Tina Overton applauds the work of the Digital Education Service in responding to the current pandemic before saying her goodbyes as Director of LITE.
The world has changed so rapidly in the past few weeks and is changing so quickly that our situation will be different again by the time that you read this article.
During my time here in LITE we have worked tirelessly, along with colleagues in OD&PL and the Digital Education Service, to encourage colleagues to innovate in their teaching practice and to embrace new technologies. Now, almost overnight, that has come to pass. Plato said that ‘necessity is the mother of invention’ and we have all certainly seen that this is true over the past few weeks.
I have been immensely impressed how colleagues have supported each other to move teaching and learning online and to thoughtfully rethink upcoming assessment, all supported by a very responsive and committed Student Education Service.
I know that things are not happening as quickly or as smoothly in some other institutions and it is a credit to our university that student education is such a high priority and that colleagues are well prepared to meet the challenges that face us at this time.
I hope that when the current crisis is over and we return to an on campus experience for our students and staff that we do not automatically go back to our old practices, that we maintain and enhance the best of what we achieved in the online environment and are able to build in variety and flexibility in all that we deliver for the benefit of our students.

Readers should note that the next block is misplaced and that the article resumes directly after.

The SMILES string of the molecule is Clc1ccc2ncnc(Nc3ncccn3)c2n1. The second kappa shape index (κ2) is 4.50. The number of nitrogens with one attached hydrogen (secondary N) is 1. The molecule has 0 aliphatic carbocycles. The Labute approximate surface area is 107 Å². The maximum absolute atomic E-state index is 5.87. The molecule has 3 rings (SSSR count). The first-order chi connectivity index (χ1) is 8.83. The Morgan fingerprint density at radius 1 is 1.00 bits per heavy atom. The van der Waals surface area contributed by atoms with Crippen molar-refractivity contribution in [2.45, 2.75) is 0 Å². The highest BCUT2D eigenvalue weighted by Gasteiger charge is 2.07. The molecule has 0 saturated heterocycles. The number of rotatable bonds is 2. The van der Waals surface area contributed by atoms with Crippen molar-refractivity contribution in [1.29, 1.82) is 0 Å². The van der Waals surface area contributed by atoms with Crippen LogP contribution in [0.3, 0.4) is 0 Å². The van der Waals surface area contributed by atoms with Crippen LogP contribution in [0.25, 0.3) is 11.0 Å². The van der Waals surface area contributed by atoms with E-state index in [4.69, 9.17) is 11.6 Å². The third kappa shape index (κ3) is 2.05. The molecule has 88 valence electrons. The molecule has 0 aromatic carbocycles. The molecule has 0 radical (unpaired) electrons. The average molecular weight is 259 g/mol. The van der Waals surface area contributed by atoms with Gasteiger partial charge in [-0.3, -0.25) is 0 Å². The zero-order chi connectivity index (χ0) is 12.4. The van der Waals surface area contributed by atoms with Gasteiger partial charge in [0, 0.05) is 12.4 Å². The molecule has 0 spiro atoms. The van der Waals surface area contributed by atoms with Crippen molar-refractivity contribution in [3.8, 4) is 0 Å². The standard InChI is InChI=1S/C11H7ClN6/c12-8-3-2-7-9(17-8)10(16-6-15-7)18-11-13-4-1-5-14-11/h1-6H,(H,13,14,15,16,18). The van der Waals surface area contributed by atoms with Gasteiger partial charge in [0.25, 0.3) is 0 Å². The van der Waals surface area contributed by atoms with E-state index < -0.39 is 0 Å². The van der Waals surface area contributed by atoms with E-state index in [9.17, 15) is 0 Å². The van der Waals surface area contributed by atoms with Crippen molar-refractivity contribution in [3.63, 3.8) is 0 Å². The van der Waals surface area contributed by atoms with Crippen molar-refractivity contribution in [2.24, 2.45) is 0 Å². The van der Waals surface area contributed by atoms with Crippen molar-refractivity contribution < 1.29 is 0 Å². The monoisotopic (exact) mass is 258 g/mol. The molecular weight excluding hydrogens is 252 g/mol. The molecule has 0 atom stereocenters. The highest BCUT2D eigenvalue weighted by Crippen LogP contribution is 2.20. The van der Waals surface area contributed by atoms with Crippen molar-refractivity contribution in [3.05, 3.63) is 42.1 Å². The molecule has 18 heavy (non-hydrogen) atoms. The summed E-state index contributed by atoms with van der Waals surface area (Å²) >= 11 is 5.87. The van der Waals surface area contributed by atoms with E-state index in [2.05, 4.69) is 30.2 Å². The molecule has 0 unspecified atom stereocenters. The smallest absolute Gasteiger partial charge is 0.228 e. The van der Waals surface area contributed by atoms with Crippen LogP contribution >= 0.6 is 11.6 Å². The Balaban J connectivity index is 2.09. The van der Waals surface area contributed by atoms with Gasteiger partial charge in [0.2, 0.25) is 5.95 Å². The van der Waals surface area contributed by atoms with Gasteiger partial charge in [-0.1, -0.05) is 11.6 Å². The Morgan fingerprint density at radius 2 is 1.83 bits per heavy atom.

You may notice that this edition of the Bulletin does not include the regular column from Neil Morris, Director of the Digital Education Service. Neil has shown outstanding leadership during this current crisis and has guided the institution through the move to the online environment. He is simply too busy to provide his regular update for this edition but I am sure he will have lots to share with us in the next edition.
This is my last contribution to the Student Education Bulletin as the Director of LITE. Discussing other issues just now feels a little trivial but I would like to reflect briefly on my experiences at the University of Leeds. It was immediately apparent when I arrived that the institution takes education very seriously. So, everything was in place for LITE to make an increased impact on the Leeds community. I think we have achieved that through new funding streams, flexible Fellowships, an extensive series of events, new networks and capacity building in pedagogic research.
The level of engagement in the community was clear to see at this year’s Student Education conference, which was a ‘sell out’ in record time.
I leave LITE in the hands of a capable team who have been a delight to work with and I look forward to watching how it develops further under a new Director.